Unless you are living on campus and have access to the campus-only website much of the information about Principia’s policies is not easily available. Their website is full of feel-good “we’re all Christian Scientists isn’t it all great” propaganda, which carefully hiding/downplaying things like their “Free Speech Policy” and “sexual relations policies” (really, what business is it of theirs!?)
I disagree with this stance, I feel ALL prospective students, and their parents, should be able to access this information, as well as alumni, and other prospective donors, so that people can make truly informed decisions about where they plan to attend college and what sort of institutions they are supporting.
I’ll be the first to admit I didn’t really bother to read 90% of the policies, blue book, etc. during the application process until I “had to” for moral reasoning, or more recently when I got curious. Sure I skimmed the “no drinking, no drugs, no sex” – no big deal, at the time I wasn’t doing any of that anyway, and I wasn’t “homosexual” so I didn’t give too much (any?) thought to the policy. The college (and several other organizations) were offering me seemingly generous loans, grants and other money simply because I could write nice things and at least fake my way through being a somewhat decent Christian Scientist – to be fair, at the time I was trying hard to be a good CS, so living by the “community standards” wasn’t difficult, getting out of bed on my own to go to Sunday School was harder, but peer-pressure from roommates can be a powerful motivator.
This may be shocking to some, I’ve continued to NOT drink, NOT smoke, NOT be “homosexual,” and to limit most of the sex I’ve had/have been having to “within the confines of marriage” even after I left Prin, and possibly even more shockingly, even after I left CS. I have started taking drugs: occasionally I partake of an ibuprofen. I really don’t see what the big deal is. But I digress…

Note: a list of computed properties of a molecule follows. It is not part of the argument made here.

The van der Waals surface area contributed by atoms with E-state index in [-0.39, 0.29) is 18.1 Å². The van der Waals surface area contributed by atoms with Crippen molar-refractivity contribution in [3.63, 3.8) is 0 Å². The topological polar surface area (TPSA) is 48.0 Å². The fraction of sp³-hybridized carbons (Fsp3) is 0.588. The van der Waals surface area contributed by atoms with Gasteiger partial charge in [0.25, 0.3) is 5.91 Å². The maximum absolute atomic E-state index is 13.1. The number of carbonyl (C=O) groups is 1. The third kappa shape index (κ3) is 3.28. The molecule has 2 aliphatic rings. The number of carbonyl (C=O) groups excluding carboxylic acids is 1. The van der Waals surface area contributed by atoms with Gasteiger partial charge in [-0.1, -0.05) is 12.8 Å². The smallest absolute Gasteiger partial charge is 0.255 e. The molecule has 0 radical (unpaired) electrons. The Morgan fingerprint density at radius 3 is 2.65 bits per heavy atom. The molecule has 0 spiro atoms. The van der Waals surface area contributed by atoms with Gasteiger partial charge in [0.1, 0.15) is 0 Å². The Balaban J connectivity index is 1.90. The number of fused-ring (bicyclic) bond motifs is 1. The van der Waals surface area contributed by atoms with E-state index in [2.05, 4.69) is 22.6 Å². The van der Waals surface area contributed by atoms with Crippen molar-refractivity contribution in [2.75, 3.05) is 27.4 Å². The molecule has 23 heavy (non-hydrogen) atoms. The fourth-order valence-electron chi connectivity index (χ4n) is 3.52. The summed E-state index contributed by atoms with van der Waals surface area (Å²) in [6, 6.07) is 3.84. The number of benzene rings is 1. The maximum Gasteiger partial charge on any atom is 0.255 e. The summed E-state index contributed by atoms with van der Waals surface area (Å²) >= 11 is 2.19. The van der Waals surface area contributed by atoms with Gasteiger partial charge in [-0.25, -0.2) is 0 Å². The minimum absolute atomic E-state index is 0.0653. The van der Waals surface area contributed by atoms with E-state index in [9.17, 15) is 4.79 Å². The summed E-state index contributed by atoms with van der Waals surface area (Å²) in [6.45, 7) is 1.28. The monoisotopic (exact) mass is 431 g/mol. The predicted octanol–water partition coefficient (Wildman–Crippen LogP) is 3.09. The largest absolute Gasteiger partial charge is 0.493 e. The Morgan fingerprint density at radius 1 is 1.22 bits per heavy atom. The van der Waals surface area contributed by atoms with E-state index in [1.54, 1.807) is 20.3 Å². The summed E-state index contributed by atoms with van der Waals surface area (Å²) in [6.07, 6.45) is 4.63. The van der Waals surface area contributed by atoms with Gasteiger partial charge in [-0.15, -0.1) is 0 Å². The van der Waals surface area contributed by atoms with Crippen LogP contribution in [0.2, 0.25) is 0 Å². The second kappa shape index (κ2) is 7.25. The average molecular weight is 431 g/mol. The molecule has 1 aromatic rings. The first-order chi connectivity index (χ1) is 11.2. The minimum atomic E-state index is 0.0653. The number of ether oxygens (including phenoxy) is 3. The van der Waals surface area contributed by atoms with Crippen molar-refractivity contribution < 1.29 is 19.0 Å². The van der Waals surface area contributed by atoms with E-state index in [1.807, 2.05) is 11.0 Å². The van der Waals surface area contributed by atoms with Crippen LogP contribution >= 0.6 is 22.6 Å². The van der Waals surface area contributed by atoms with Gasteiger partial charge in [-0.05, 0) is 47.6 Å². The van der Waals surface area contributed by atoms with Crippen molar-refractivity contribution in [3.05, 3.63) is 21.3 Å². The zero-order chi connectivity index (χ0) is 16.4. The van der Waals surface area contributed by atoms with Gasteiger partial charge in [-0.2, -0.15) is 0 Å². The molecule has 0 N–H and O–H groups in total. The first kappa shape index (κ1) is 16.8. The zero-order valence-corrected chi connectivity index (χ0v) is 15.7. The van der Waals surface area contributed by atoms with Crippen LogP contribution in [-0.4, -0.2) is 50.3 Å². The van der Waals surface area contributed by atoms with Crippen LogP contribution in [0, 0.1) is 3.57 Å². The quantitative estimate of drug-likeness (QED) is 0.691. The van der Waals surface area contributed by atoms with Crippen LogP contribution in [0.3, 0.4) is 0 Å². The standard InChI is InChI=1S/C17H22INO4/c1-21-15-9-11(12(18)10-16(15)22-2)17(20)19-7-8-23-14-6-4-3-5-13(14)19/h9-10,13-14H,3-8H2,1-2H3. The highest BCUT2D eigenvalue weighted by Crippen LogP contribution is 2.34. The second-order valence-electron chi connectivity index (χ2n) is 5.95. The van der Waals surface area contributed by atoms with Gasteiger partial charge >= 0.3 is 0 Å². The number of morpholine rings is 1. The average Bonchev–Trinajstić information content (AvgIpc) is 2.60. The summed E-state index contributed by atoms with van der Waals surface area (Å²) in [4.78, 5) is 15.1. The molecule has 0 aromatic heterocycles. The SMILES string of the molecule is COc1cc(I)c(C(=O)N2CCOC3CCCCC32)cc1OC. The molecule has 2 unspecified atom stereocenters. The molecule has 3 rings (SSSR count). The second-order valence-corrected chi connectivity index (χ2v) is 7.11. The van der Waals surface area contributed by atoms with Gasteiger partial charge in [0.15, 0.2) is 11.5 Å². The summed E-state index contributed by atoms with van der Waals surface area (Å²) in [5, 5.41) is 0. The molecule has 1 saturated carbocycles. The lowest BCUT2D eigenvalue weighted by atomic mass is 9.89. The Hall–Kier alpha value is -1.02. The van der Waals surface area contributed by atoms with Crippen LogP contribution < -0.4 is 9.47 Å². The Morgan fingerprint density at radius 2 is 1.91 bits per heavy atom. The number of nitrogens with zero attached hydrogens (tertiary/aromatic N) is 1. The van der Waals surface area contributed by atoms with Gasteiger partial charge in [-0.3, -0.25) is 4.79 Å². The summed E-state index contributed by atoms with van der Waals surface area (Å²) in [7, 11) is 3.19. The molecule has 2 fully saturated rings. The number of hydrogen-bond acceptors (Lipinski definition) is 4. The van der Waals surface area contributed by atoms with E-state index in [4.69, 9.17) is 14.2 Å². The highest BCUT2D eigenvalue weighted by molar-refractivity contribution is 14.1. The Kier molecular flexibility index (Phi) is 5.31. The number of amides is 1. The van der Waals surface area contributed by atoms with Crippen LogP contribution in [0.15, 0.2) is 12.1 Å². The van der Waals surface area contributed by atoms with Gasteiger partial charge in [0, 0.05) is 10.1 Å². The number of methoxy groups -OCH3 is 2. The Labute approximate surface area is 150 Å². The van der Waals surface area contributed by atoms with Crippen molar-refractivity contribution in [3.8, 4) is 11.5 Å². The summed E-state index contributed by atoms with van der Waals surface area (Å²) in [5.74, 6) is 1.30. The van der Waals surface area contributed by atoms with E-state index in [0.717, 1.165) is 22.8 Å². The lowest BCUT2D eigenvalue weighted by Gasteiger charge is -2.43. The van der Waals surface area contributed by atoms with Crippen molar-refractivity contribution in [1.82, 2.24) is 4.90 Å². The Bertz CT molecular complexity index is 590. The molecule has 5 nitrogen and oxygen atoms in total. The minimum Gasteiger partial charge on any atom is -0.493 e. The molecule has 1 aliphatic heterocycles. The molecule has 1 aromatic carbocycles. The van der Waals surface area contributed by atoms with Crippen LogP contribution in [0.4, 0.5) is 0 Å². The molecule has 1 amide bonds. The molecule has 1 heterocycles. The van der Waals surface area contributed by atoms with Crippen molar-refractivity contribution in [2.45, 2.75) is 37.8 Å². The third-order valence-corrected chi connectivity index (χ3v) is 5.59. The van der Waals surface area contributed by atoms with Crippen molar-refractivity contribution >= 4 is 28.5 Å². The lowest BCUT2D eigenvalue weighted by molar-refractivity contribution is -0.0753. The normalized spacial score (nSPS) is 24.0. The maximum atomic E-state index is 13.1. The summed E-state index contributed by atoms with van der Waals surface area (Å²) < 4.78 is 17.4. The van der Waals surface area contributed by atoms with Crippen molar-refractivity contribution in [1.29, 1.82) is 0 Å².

After much searching I have found the 2009 policy – in full below. Please note, the policies cited come from Mary Kimball Morgan’s Education at The Principia and they are also cited on the Purpose & Policies page at community.principia.edu. I have also linked to them on the CS Resources page of this blog as well.
Please note the “behind the firewall” tag simply means I had to do more than five minutes of searching around the internet (on more than one occasion) to find it as it was not easily locatable. Word is there is an older 2003 version of the “Free Speech Policy” – and I’d love to find it so the two can be compared. If you happen to have a copy, or a link to where I can find a copy, please e-mail me!
The UPDATED 2009 Free Speech Policy – found via http://www.principiacollege.edu/sites/default/files/academics/Free%20Speech%20Policy.pdf
Principia’s Free Speech Policy
This free speech policy is grounded in policies 2, 21, 22 as well as 1, 6, 9, and 16 as found in Education at The Principia by Mary Kimball Morgan.
In accordance with policy 21–which states: Any organized activity associated with The Principia and carried on in the interests of The Principia shall exist only as it is authorized by The Principia Corporation–Principia oversees messages presented during school endorsed activities, such as convocation or baccalaureate. Principia does not shy away from engagement with controversial issues, but does expect the community to be sensitive to time, place and propriety.